- Media Mentions
- Press Releases
- Blog Posts
- State Lobbying & Gift Law Guide
- Of Counsel
Wiley Rein Files Amicus Brief in Colorado Campaign Finance Challenge
Wiley Rein recently filed a brief of amici curiae in the Colorado Supreme Court in a case that will determine whether pro bono and discounted legal services constitute a “contribution” within the meaning of Colorado’s campaign finance law. The brief, filed on behalf of three individuals with firsthand experience attempting to navigate the state’s campaign finance regime, argues that treating legal services as contributions will burden political speakers throughout the state.
The underlying case is Coloradans for a Better Future v. Campaign Integrity Watchdog, in which the petitioner is challenging a Colorado Court of Appeals ruling that it violated Colorado’s campaign finance laws by not disclosing the value of pro bono legal services as a “contribution.” The lower court’s decision could have far-reaching effects for political speakers in Colorado, many of whom are subject to contribution limits and donor disclosure obligations.
The three amici are present or former Colorado residents who became entangled in campaign finance lawsuits over the past decade after speaking publicly on matters of importance to them. Because of the complexity and broad reach of Colorado’s campaign finance laws, they were either uncertain or wholly unaware that their actions were regulated by campaign finance laws. For example, one of the amici participated with several of her neighbors in an informal effort to oppose their neighborhood’s annexation to a larger town. This group of neighbors was blindsided when the proponents of the annexation filed a campaign finance lawsuit against them – as permitted under Colorado’s private enforcement system – for failing to register and report with the state as an “issue committee.”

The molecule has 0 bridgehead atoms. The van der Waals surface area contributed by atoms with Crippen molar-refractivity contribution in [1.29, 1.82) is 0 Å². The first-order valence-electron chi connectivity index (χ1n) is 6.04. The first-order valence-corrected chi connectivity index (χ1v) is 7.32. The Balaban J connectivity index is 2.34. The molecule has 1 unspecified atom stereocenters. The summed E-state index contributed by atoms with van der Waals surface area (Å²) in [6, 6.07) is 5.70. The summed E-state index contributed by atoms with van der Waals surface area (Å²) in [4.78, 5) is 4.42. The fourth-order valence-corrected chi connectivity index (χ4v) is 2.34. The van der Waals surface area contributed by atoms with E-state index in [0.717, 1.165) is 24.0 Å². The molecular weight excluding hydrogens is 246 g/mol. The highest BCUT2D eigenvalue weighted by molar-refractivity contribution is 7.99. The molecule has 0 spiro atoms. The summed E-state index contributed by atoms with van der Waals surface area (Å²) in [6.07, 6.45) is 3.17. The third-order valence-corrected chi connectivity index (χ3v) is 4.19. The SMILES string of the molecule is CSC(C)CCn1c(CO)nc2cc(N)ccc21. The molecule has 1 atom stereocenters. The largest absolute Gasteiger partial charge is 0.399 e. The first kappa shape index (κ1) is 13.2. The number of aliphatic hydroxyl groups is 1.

Through their experiences with Colorado’s campaign finance regime, the amici illustrate the burdens and practical challenges ordinary citizens face when attempting to navigate the state’s campaign finance laws. They also demonstrate the necessity of access to affordable legal counsel, both to assist in complying with the law and to defend against lawsuits brought under the state’s private enforcement system. At some point in the amici’s respective cases, each relied on pro bono counsel to protect and vindicate her First Amendment rights.
The case is ongoing, and we expect to provide updates in future issues. If you have any questions about campaign finance activities in Colorado or around the country, we are available to discuss them with you.